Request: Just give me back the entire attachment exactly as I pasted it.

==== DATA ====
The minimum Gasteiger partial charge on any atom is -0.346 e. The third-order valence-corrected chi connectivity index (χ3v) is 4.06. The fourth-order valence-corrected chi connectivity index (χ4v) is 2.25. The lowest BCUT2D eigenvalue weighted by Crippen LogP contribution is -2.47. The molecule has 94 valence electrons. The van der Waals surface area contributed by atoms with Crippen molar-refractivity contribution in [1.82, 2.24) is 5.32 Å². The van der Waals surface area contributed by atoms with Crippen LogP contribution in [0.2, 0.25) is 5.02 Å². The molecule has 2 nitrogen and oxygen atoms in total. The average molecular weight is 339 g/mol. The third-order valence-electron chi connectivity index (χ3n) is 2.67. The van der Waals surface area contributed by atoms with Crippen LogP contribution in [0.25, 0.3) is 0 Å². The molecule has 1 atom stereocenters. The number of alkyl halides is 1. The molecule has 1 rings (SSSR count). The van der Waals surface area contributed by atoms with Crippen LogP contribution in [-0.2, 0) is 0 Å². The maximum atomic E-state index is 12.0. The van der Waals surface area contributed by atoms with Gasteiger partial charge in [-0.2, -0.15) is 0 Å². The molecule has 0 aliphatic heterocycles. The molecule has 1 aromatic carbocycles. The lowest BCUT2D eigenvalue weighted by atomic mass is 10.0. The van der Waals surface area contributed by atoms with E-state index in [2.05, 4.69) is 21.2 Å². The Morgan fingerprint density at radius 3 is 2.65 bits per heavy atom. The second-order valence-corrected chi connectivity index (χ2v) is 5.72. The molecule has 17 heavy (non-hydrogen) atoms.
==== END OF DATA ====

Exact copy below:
The minimum Gasteiger partial charge on any atom is -0.346 e. The third-order valence-corrected chi connectivity index (χ3v) is 4.06. The fourth-order valence-corrected chi connectivity index (χ4v) is 2.25. The lowest BCUT2D eigenvalue weighted by Crippen LogP contribution is -2.47. The molecule has 94 valence electrons. The van der Waals surface area contributed by atoms with Crippen molar-refractivity contribution in [1.82, 2.24) is 5.32 Å². The van der Waals surface area contributed by atoms with Crippen LogP contribution in [0.2, 0.25) is 5.02 Å². The molecule has 2 nitrogen and oxygen atoms in total. The average molecular weight is 339 g/mol. The third-order valence-electron chi connectivity index (χ3n) is 2.67. The van der Waals surface area contributed by atoms with Crippen LogP contribution in [0.25, 0.3) is 0 Å². The molecule has 1 atom stereocenters. The number of alkyl halides is 1. The molecule has 1 rings (SSSR count). The van der Waals surface area contributed by atoms with Crippen LogP contribution in [-0.2, 0) is 0 Å². The maximum atomic E-state index is 12.0. The van der Waals surface area contributed by atoms with Gasteiger partial charge in [-0.2, -0.15) is 0 Å². The molecule has 0 aliphatic heterocycles. The molecule has 1 aromatic carbocycles. The lowest BCUT2D eigenvalue weighted by atomic mass is 10.0. The van der Waals surface area contributed by atoms with E-state index in [2.05, 4.69) is 21.2 Å². The Morgan fingerprint density at radius 3 is 2.65 bits per heavy atom. The second-order valence-corrected chi connectivity index (χ2v) is 5.72. The molecule has 17 heavy (non-hydrogen) atoms.